The latest research by tenant deposit replacement scheme, Ome, has looked at the cost required to secure a rental property for the growing trend of over 60s opting for the rental market over home ownership and what percentage of monthly income this initial step requires, as well as how it compares to younger generations.
With high house prices coupled with the improving face of the rental sector causing many of us to rent for longer, Ome looked at the cost of the average rental deposit and what this translates to as a percentage of monthly net income for tenants based on gender and age.
With the average rental deposit currently setting tenant’s back £1,139, it can be a tough ask to accumulate such a large sum of money in order to secure a rental property.
For the average male, this cost equates to almost half a month’s wages (47%), climbing to 69% for the average female.
When it comes to age, those aged between 18-21 face the toughest task with the average tenant deposit accounting for 118% of the average salary. This falls to 105% for male tenants, while female tenants in this age range are looking at 138% of the net monthly wage to cover a deposit.
For those aged 22-29, it doesn’t get much easier, with a rental deposit costing 68% of the average net salary, falling marginally to 62% for males but climbing to 76% for females.
The latest English Housing Survey shows that over the last decade there has been a significant increase in the number of people aged 55-64 living in the rental sector. This also coincides with a fall in the number of people owning their own home in this age group.
In the words of Roger Murtaugh, you may think those approaching retirement would be getting too old for this s***, but the changing face of the rental sector proves this isn’t the case, with more and more of us opting to rent, well into later life due to a more tenant-friendly approach and better facilities for the more mature tenant.
However, Ome’s research shows that those aged 60 and above will on average, be required to spend the same proportion of salary to secure a rental property as those aged 22 to 29. Again, this drops to 55% for males in this age range and climbs to 88% for females!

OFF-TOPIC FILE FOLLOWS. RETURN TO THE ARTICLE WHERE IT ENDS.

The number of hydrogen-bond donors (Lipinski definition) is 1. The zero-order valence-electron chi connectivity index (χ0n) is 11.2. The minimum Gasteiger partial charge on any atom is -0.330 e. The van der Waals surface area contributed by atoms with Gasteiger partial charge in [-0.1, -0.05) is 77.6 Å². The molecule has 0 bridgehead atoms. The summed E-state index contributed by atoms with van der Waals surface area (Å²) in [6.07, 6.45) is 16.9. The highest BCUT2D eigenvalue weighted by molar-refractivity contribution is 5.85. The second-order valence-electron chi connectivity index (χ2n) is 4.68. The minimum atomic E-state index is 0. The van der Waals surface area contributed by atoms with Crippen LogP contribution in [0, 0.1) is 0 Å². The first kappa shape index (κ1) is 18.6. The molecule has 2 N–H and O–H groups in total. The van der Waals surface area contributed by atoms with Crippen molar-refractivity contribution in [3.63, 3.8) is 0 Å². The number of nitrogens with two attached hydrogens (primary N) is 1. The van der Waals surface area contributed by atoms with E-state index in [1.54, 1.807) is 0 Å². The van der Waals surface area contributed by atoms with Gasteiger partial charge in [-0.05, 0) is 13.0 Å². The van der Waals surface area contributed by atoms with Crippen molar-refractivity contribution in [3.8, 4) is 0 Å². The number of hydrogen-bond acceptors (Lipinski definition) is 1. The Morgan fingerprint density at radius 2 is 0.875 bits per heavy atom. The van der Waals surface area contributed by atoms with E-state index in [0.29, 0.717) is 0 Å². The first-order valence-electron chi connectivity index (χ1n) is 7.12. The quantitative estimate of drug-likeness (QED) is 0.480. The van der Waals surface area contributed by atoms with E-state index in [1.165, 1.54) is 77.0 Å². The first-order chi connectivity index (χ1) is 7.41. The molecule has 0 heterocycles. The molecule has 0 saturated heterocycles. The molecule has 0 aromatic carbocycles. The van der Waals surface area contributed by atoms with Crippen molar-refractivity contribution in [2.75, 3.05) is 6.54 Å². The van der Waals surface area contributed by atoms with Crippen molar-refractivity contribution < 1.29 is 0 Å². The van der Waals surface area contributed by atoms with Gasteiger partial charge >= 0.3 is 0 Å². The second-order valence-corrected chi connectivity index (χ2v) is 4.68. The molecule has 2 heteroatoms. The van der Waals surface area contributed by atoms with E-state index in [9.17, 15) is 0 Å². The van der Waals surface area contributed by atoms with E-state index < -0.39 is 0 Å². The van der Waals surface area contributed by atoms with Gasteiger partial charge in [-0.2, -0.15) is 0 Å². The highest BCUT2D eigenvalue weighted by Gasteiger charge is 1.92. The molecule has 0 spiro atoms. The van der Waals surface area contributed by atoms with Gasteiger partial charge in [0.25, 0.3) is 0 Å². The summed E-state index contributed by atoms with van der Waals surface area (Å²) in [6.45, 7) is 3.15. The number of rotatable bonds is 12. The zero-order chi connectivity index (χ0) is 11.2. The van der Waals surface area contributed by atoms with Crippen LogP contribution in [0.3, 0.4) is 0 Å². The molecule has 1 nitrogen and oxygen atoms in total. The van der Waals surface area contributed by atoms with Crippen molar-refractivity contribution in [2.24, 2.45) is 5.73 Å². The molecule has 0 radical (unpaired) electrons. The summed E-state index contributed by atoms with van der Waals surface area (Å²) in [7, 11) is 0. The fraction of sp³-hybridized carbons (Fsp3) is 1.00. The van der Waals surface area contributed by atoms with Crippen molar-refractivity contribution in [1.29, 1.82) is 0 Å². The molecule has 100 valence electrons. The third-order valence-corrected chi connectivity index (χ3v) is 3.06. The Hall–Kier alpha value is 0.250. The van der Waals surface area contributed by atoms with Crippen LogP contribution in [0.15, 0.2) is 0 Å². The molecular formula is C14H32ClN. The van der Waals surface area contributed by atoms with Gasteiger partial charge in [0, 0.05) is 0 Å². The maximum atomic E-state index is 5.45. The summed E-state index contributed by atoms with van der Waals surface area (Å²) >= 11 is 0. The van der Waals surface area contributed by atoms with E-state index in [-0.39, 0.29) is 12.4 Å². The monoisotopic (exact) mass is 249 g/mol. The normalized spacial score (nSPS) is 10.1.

Those aged between 30 and 59 are slightly better off as they hit full pace career-wise, although it would still require around half of their net monthly income to stump up a rental deposit.
Co-founder of Ome, Matthew Hooker said, “There are many tenants who are financially able to opt for the traditional deposit path when renting and for many it is a more preferable route, allowing them to pay there and then without any ongoing commitment or costs.
“That said, as our research demonstrates, it can provide a tricky obstacle and while it might not be such as issue in the long-term, it poses a cash flow problem for those required to stump up as much as a month’s wages in one hit.
“Of course, those in the youngest age groups tend to be on the lowest wages and as a result, have to pay out more of their monthly wage on a deposit, but more often than not they have a support network of family that can help them start out on their rental journey and contribute to some of the costs.
“However, this isn’t always the case for those 60 and above who may be on a lower wage and don’t have the option to borrow from friends or family and addressing this issue has been one of the driving factors behind the launch of deposit alternatives such as Ome.
“These alternatives allow tenants the choice to pay a smaller monthly fee over the period of a tenancy and with more of us remaining in the rental sector by choice, it provides a different path to do so without having to worry about large upfront deposits.”